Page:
WIESBADEN, Germany (LifeSiteNews) — The German state of Hesse has allowed supermarkets and other stores to require proof of COVID vaccination (or proof of recovery) before granting access to their facilities. People unable to produce such proofs could be denied entry.
The decision was announced Tuesday by Hesse’s Minister President Volker Bouffier, a member of the Christian Democrats.
In Hesse, like in many other German states, the so-called 2G rule was already enforced in certain venues such as restaurants, bars, nightclubs, movie theaters, places of culture, and other large venues hosting big events. Now, Hesse has become the first German state to add supermarkets and stores to that list.
People who aren’t vaccinated can only show a positive PCR test that is less than 6 months old as a way to prove that they have natural immunity against COVID-19 after having contracted the disease and recovered.
With this new rule, Germany appears to be upping the pressure on the unvaccinated, following closely in the footsteps of France which began imposing vaccine passports back in August. Since then, a number of French supermarkets have asked their customers to show a COVID pass before entering, leading many French people to protest the measure.
This is also reminiscent of measures in place in the U.K. where back in July, Prime Minister Boris Johnson warned that “proof of a negative test [would] no longer be sufficient” when he announced a vaccine mandate for night clubs and other large venues.
However, Bouffier tried to reassure the public on Tuesday, “We expect that this option will only be used on some days and that businesses which cater to everyday needs will not make use of it.”
The decision comes less than two weeks after a Frankfurt court ruled in favor of a barbecue store owner who had filed a lawsuit in order to be able to enforce the 2G rule. The court said it had “considerable legal reservations about the exclusion of sales outlets and similar establishments from the so-called 2G rule.”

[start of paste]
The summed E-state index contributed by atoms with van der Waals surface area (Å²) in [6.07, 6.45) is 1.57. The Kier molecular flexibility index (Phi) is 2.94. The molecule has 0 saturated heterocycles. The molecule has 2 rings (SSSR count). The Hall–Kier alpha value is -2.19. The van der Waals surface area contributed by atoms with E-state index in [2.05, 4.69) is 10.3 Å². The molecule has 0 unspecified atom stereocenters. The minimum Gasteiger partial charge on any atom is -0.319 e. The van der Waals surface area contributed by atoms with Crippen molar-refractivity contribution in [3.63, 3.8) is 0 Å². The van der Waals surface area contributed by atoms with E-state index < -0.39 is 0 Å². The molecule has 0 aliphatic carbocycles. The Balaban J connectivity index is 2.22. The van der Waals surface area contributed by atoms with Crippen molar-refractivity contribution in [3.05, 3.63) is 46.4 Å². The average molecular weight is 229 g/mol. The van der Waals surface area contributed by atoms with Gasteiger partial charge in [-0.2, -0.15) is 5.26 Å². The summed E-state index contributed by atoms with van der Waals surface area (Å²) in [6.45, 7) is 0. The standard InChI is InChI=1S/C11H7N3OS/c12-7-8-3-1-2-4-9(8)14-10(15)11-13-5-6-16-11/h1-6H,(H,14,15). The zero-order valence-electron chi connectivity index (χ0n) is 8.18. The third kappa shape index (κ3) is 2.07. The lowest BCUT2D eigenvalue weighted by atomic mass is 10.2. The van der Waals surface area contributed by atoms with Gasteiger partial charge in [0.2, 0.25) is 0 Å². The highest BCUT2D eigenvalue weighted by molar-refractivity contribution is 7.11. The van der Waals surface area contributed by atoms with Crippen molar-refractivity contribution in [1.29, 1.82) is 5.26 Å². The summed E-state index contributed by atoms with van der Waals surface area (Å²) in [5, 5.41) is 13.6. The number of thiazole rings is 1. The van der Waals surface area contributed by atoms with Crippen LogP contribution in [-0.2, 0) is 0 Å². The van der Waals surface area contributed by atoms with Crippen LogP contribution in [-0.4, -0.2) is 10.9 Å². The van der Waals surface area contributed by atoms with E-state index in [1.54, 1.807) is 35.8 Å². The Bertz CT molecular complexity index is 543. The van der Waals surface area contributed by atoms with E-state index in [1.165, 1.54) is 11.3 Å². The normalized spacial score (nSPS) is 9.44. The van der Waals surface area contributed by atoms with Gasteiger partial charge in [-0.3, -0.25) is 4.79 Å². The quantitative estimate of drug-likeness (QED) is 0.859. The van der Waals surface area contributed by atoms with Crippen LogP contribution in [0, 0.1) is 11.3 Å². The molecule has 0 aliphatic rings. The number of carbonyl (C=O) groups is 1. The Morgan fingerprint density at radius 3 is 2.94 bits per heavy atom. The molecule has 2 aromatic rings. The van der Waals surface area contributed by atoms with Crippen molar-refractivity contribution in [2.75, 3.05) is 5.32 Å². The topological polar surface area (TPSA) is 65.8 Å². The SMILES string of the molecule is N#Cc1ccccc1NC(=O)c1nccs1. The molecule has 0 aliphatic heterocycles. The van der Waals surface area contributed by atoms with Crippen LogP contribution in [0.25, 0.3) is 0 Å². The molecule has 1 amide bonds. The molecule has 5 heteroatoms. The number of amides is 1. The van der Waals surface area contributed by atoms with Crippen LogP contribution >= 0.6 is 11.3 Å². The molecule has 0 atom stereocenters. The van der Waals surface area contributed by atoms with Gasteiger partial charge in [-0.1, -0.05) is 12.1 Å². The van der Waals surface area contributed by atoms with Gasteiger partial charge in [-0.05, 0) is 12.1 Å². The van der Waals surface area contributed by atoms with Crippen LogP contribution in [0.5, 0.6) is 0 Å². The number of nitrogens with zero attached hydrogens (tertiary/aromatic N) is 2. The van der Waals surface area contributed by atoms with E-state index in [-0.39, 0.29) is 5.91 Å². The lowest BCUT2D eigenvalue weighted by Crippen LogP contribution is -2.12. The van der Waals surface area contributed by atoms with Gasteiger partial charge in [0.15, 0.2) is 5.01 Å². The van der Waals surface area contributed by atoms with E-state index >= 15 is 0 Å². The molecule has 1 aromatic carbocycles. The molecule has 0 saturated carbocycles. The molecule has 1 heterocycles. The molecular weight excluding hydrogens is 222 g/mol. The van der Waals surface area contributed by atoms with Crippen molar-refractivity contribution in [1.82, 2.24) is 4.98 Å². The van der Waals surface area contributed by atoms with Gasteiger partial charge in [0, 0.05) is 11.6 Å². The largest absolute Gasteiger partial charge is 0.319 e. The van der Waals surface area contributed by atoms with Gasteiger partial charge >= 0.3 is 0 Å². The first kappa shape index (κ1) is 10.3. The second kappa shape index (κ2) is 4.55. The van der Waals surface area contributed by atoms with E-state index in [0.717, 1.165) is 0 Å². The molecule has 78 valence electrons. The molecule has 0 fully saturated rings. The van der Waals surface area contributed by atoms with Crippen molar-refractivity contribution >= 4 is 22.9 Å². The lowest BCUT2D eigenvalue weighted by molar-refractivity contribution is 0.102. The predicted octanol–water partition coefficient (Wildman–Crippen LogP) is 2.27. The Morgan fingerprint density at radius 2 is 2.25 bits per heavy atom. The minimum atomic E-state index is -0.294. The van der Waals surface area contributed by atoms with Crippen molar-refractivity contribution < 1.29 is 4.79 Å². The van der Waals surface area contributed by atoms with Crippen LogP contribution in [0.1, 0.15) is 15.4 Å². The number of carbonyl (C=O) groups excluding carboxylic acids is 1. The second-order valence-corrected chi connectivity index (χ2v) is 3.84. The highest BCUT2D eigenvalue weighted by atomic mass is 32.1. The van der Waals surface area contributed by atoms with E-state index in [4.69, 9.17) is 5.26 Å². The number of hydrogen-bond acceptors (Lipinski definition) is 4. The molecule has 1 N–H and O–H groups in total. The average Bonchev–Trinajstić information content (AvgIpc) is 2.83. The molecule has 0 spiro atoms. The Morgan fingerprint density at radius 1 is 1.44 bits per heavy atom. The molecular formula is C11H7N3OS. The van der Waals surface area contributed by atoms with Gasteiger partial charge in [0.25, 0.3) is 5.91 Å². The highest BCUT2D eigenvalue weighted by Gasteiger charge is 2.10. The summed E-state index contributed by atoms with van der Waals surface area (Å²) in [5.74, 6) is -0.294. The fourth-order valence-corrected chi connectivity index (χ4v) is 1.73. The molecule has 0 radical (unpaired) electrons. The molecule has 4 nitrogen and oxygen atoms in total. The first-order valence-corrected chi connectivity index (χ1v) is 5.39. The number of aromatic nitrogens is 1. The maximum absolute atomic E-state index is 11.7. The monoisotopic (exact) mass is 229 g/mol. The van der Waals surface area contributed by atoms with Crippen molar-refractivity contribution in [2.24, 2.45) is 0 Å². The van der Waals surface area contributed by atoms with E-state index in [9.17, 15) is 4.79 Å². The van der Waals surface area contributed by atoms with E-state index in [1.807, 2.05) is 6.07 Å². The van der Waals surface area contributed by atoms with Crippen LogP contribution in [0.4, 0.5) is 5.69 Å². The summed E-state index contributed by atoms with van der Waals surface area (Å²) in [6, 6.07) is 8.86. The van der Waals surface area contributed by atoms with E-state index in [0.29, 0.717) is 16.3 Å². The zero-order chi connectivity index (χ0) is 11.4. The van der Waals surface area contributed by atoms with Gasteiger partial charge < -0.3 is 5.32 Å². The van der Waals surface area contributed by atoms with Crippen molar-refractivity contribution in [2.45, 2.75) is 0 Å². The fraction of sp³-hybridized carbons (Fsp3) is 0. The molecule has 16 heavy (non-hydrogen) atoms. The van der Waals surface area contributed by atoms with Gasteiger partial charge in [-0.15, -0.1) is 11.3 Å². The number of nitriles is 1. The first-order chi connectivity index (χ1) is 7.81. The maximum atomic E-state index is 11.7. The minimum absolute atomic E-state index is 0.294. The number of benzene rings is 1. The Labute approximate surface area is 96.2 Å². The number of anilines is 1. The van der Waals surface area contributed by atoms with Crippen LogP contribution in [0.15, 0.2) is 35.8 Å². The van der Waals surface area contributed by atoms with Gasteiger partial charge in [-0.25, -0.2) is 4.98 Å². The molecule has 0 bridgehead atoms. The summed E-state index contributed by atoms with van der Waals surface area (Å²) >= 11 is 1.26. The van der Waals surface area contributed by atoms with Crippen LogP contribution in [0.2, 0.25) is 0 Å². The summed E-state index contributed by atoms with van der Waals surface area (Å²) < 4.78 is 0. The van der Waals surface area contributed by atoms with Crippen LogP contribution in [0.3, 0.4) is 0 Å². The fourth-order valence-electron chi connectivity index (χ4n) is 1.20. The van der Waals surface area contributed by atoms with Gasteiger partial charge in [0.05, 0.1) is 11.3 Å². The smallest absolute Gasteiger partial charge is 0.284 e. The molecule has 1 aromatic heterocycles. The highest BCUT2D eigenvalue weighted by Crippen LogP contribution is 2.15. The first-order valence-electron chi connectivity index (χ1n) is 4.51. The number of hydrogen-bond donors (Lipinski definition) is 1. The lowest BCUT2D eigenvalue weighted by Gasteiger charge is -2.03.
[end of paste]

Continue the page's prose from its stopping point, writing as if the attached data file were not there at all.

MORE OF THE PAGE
The ruling allowed the owner of the store to deny access to customers who only show a negative COVID test result, setting a precedent for other retailers in Hesse which are now allowed to apply the 2G rule as well.
The idea behind the rule is to allow shops opting for it to drop mask-wearing and social distancing rules.
Though the judges involved in the barbecue store case did not seem concerned about the impact such divisive and discriminatory rules could have on German society, both 2G and 3G (which allows a negative test as proof of not having COVID) have come under fire recently, as some people deem these rules to be unconstitutional.
Dietrich Murswiek, a constitutional law expert from Freiburg, published a 111-pages-long report entitled Freedom restrictions for the unvaccinated, the unconstitutionality of indirectly imposing forced vaccination against COVID-19, stating: “These two rules (particularly the 3G rule, which imposes COVID tests that aren’t free of charge), the discrimination between vaccinated and unvaccinated people when it comes to quarantine rules, as well as the withholding of compensation for unvaccinated people who have lost wages are all incompatible with the law and violate the basic rights of those affected.”
In spite of this, it is expected that other German states will soon follow the example of Hesse in allowing the 2G rule to be extended to supermarkets and stores.